Reviewed by Gail M. Burns, April 2000

I am happy to say that I left the Mt. Greylock auditorium with a considerably happier heart than when the curtain fell after “Gigi” last month. “A Day In The Life” an effort by teacher Sunny Da Silva and various students in the Mt. Greylock Middle School (grades 7 and 8) was fun to watch and vigorously performed. It just proves that what you need to create good theatre is not money but energy and enthusiasm – two things these young performers had in spades.

The show centered on the efforts of a “Wanna Be’ to join one of the many cliques – Cool Guys, Nice Girls, Snobs, Smarties, Class Clowns, Wierdos and the Neglected – that have existed in schools since someone thought up the brilliant idea of warehousing adolescents in that way. Cleverly the members of each clique were designated by identical masks designed by students Kiersten Bell, Emily Cohane-Mann, Melissa Card, and Nicole Castella. This enabled the parts to be cast across types and across sexes, and I think in many ways freed the performers from whatever self-conciousness they may have suffered with them.

Only Alison Kate Cherkis as the Wanna Be and Hal Laidlaw as the Outsider and narrator wore their own faces.

But there were no star turns and this truly was an ensemble effort. I understand that Da Silva’s English class came up with the plot and assisted in the writing of the piece, but that the casting and backstage roles were open to any 7th and 8th graders who wanted to be involved. What is wonderful is how many of them did want to be involved. In my lament about “Gigi” I remarked how sad it was that the high schoolers did not seem interested in being part of the Spring musical anymore, that drama had somehow morphed into something “uncool” while I wasn’t looking. But if this next generation of Mt. Greylock students has this much interest and enthusiasm, perhaps there is hope for the future.

My only complaint about “A Day In The Life” was the predictable message of the plot. Kids this age with this much energy can get out there and do a play about ANYTHING. I hope that this effort is just the beginning of a real drama program for the middle school – where students and teachers can create and perform their own shows, or other people’s shows, or whatever turns them on. It is such an important way to focus all that energy that can otherwise wander off on destructive paths in adolescence.

But enough about what I didn’t like. I did like a great deal of what I saw on the stage. I liked the Class Clowns very much and wish we had had more of a look at their motivation and inner lives. I really enjoyed the script, although I was not fooled into believing that the students “wrote it”. That is not to say that I don’t believe kids that age are capable of writing a coherent script, but there were too many angles presented that only an adult would think of to allow me to believe that it was a totally student written effort. Besides, I am quite convinced that, if you let kids write about anything they wanted to, they wouldn’t always write about peer pressure and send moral messages.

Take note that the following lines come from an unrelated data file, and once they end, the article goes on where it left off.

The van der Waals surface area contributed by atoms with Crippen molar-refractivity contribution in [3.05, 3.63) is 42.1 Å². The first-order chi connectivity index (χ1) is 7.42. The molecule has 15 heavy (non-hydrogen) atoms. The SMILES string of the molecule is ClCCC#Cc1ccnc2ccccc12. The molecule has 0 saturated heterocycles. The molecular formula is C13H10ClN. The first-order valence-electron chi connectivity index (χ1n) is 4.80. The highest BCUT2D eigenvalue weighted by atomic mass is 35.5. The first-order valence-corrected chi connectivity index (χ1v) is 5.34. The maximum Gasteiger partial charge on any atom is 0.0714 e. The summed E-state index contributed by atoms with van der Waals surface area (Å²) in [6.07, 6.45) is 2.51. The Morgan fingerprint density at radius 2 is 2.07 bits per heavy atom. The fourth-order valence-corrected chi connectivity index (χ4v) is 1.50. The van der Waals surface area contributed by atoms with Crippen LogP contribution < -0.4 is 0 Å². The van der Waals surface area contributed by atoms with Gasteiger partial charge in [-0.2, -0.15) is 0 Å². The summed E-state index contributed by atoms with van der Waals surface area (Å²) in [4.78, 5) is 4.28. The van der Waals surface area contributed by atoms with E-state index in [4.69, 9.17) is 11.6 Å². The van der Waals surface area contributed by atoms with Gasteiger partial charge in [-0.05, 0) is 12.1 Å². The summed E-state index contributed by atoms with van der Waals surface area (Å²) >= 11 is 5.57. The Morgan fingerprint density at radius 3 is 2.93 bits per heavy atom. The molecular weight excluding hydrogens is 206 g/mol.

Loved the backdrops designed by Sarah Jane Acheson. I especially liked the ironic posters in the hallways touting “Respect” and “Teamwork” while the fractured cliques scurried beneath them. My favorite was the big poster in the cafeteria scene which read “Your Average Middle School Cares About What You Eat” Yeah, right.

Despite my whining about the peer pressure plot, I did like the straightforwardness with which adolescent sexuality was handled. No one wants to think about high school students having libidos, let alone kids in 7th and 8th grade, but indeed they do, and matters of the heart matter very much to them. Coupling, uncoupling, communicating, and finding ways to express affection and attraction are all monumental events in the lives of kids this age. It was fun and refreshing to see these issues handled with humor and as a natural and acceptable part of growing up.

I wish I could tell you that “A Day In The Life”was still playing and that you could high-tail it to Mt. Greylock and see it, but you can’t. Maybe it will resurrect itself somewhere. I personally hope that Da Silva and company try to market their script and get it published. Hey, just ’cause I don’t like those peer pressure plots doesn’t mean that there aren’t scores of schools out there clamoring for a show just like this. I think it would be a very interesting real world lesson for this group to see what they can do with what they have created.

copyright Gail M. Burns, 2000

Leave a Reply

%d bloggers like this: